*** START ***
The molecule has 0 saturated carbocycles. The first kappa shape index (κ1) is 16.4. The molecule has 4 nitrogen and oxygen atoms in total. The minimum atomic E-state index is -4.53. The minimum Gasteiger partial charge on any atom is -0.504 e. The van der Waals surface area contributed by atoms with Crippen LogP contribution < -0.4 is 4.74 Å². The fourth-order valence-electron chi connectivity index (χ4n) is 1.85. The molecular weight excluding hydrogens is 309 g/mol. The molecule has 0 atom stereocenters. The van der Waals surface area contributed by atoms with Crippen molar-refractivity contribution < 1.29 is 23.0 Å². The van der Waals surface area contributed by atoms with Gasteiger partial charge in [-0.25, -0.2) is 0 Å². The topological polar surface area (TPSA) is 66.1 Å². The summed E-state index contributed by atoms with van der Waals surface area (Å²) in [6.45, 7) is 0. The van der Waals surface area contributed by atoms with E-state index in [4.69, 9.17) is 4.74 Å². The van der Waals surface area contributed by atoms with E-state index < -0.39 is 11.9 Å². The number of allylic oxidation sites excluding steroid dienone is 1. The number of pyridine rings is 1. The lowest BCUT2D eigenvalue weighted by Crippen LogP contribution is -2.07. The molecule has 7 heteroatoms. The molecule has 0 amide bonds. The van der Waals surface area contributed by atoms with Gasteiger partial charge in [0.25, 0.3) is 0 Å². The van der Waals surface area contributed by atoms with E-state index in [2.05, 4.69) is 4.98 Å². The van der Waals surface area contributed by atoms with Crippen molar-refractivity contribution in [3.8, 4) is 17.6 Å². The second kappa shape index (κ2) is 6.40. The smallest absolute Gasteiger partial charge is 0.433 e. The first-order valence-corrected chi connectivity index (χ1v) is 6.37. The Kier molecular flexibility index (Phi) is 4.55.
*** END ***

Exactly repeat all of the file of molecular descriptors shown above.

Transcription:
The molecule has 0 saturated carbocycles. The first kappa shape index (κ1) is 16.4. The molecule has 4 nitrogen and oxygen atoms in total. The minimum atomic E-state index is -4.53. The minimum Gasteiger partial charge on any atom is -0.504 e. The van der Waals surface area contributed by atoms with Crippen LogP contribution < -0.4 is 4.74 Å². The fourth-order valence-electron chi connectivity index (χ4n) is 1.85. The molecular weight excluding hydrogens is 309 g/mol. The molecule has 0 atom stereocenters. The van der Waals surface area contributed by atoms with Crippen molar-refractivity contribution < 1.29 is 23.0 Å². The van der Waals surface area contributed by atoms with Gasteiger partial charge in [-0.25, -0.2) is 0 Å². The topological polar surface area (TPSA) is 66.1 Å². The summed E-state index contributed by atoms with van der Waals surface area (Å²) in [6.45, 7) is 0. The van der Waals surface area contributed by atoms with E-state index in [4.69, 9.17) is 4.74 Å². The van der Waals surface area contributed by atoms with E-state index < -0.39 is 11.9 Å². The number of allylic oxidation sites excluding steroid dienone is 1. The number of pyridine rings is 1. The lowest BCUT2D eigenvalue weighted by Crippen LogP contribution is -2.07. The molecule has 7 heteroatoms. The molecule has 0 amide bonds. The van der Waals surface area contributed by atoms with Gasteiger partial charge in [0.25, 0.3) is 0 Å². The van der Waals surface area contributed by atoms with E-state index in [2.05, 4.69) is 4.98 Å². The van der Waals surface area contributed by atoms with Crippen molar-refractivity contribution in [3.8, 4) is 17.6 Å². The second kappa shape index (κ2) is 6.40. The smallest absolute Gasteiger partial charge is 0.433 e. The first-order valence-corrected chi connectivity index (χ1v) is 6.37. The Kier molecular flexibility index (Phi) is 4.55.